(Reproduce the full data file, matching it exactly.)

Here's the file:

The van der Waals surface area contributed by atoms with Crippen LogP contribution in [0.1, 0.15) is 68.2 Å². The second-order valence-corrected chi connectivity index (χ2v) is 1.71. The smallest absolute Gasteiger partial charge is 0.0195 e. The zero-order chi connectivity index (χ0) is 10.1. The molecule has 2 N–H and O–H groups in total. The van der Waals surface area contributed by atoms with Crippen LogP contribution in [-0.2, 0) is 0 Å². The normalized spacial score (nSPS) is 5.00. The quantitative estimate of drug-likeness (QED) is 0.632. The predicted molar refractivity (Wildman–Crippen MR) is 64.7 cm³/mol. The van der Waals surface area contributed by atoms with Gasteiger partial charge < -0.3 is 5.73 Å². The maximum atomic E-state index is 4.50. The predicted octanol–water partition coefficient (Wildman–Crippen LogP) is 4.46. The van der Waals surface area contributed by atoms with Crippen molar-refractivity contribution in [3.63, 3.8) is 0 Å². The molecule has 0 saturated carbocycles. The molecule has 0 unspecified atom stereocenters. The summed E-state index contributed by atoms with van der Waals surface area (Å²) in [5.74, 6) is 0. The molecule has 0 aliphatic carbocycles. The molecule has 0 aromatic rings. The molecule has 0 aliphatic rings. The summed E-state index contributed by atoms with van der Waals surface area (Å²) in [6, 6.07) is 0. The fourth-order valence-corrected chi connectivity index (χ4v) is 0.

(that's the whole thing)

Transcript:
The van der Waals surface area contributed by atoms with Crippen LogP contribution in [0.1, 0.15) is 68.2 Å². The second-order valence-corrected chi connectivity index (χ2v) is 1.71. The smallest absolute Gasteiger partial charge is 0.0195 e. The zero-order chi connectivity index (χ0) is 10.1. The molecule has 2 N–H and O–H groups in total. The van der Waals surface area contributed by atoms with Crippen LogP contribution in [-0.2, 0) is 0 Å². The normalized spacial score (nSPS) is 5.00. The quantitative estimate of drug-likeness (QED) is 0.632. The predicted molar refractivity (Wildman–Crippen MR) is 64.7 cm³/mol. The van der Waals surface area contributed by atoms with Gasteiger partial charge < -0.3 is 5.73 Å². The maximum atomic E-state index is 4.50. The predicted octanol–water partition coefficient (Wildman–Crippen LogP) is 4.46. The van der Waals surface area contributed by atoms with Crippen molar-refractivity contribution in [3.63, 3.8) is 0 Å². The molecule has 0 saturated carbocycles. The molecule has 0 unspecified atom stereocenters. The summed E-state index contributed by atoms with van der Waals surface area (Å²) in [5.74, 6) is 0. The molecule has 0 aliphatic carbocycles. The molecule has 0 aromatic rings. The molecule has 0 aliphatic rings. The summed E-state index contributed by atoms with van der Waals surface area (Å²) in [6, 6.07) is 0. The fourth-order valence-corrected chi connectivity index (χ4v) is 0.